Why Run a Background Check on Myself? 3 Reasons Why You Might Want to Look Into Your Past

Background checks are a virtually unavoidable part of modern life. Whenever you apply for a new job or start looking at new apartments to move into, it’s a safe bet there’s going to be a background check in your near future. These checks will likely involve pulling your criminal record, including arrests and mugshots. They may also include other information that’s on the public record, such as your addresses and known aliases.

You may also undergo a background check when applying to certain colleges, and lenders will generally check your credit report before approving you for a loan. If you’re an aspiring homeowner, background checks are essentially mortgage 101, including knowing the difference between a fixed-rate mortgage and an adjustable rate mortgage, down payment, interest rates, and loan types. Mortgage lenders are less interested in criminal history and more interested in employment history, income sources, and any other factors that could impact your mortgage rates and eligibility.

Since background checks are so common, you may decide it’s a good idea to run one on yourself. You may be curious as to what others might find out, and luckily you can run your own background check free of charge. Here are just a few reasons why that instinct is exactly right.

Correcting Inaccurate Information

Like all human-operated systems, background checks aren’t perfect, and performing a free background check on yourself gives you a great opportunity to make sure all displayed information is correct or to take notes of any existing mistakes. The Fair Credit Reporting Act (FCRA) entitles you to a free credit report once a year from each of the three nationwide credit reporting agencies (Equifax, Experian, and TransUnion). These reports will include things like your credit score, where you live, whether you’ve ever been sued, or if you’ve ever filed for bankruptcy. Obviously, this information can have a big impact on your life, so you’ll want to make sure it’s all correct. To dispute information you believe to be inaccurate, you’ll need to notify both the credit reporting company and the provider of the information in writing.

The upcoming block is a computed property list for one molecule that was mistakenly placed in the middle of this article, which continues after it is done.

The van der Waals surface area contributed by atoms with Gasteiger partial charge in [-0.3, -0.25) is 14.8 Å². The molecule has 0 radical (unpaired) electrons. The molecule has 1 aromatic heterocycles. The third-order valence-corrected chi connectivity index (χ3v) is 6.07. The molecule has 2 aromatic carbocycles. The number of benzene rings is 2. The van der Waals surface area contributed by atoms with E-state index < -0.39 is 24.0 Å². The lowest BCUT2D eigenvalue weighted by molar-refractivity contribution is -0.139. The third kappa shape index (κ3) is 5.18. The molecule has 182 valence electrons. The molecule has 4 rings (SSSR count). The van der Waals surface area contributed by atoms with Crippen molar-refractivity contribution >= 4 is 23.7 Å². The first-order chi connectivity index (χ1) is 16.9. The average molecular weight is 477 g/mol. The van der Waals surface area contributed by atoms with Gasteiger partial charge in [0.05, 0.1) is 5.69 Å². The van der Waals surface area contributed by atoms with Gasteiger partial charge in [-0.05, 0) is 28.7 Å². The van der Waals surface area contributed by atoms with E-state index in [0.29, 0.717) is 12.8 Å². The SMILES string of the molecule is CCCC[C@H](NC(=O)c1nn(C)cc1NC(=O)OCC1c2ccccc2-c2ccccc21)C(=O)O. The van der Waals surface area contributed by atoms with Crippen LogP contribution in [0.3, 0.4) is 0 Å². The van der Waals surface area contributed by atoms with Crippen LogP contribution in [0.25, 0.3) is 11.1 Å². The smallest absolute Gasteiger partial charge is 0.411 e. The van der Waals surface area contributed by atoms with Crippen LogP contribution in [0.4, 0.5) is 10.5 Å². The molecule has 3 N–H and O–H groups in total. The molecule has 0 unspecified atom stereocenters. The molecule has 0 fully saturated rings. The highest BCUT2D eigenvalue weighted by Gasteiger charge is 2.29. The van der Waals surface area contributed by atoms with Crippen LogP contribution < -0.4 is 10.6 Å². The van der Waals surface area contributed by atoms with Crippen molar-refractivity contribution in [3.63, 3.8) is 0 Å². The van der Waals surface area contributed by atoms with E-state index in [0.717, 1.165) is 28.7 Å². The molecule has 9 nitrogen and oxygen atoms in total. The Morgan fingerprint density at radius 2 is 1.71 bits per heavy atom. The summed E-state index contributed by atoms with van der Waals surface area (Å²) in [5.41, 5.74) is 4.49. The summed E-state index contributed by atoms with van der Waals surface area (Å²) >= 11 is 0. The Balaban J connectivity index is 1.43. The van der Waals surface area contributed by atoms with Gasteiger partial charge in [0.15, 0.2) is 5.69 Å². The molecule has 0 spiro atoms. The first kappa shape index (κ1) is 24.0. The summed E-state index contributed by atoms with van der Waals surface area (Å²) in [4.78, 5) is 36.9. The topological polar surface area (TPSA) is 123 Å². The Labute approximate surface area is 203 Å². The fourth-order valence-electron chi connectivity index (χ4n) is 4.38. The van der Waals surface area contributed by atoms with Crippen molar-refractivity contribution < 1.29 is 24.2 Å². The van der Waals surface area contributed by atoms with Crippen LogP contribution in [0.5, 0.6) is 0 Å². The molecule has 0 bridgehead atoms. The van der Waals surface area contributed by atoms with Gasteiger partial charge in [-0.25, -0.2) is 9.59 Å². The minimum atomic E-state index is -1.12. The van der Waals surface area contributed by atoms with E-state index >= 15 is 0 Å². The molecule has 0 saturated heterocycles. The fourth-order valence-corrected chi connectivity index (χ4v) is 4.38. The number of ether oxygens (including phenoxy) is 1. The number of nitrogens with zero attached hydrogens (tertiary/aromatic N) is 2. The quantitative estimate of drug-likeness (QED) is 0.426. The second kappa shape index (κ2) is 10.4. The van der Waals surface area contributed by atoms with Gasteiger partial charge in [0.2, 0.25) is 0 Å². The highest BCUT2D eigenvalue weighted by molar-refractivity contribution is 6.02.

You can also use free background checks to assess your criminal record, if applicable. Any mistakes there could have other unintended consequences, so you’ll need to notify the state as soon as possible if you find any. You can also check your record to ensure expunged information was actually removed.

Finding Money

Who wouldn’t want to be told that they were owed a large sum of money that they didn’t know about? Well, that’s entirely possible in cases of unclaimed money. Put simply, unclaimed money is held by a state’s treasury when the rightful owner can’t be found. This can be due to a variety of reasons with the most common being that the owner moved states without updating their address. Unclaimed money could be from final paychecks, pensions, or estates of the deceased, just to name a few.

Performing a quick background check on yourself could be all it takes to find out there are unclaimed funds out there with your name on them. You can also search for funds through your state’s unclaimed property office or other state databases. Remember, it’s not possible for anyone to contact you about unclaimed funds, so you’ll need to hunt them down yourself.

Staying Prepared

Knowing what others can find out about you through a background check gives you the simple benefit of being able to anticipate questions and potential problems. If you have criminal history that you feel may jeopardize a job opportunity, you can prepare an explanation or other materials in advance to show the employer that you’re still right for the job. If you’ve had bad credit history, you may be able to demonstrate the steps you’ve taken to improve your credit and show that you’re a responsible buyer. Seeing what others know about you ahead of time can save you from unpleasant surprises.

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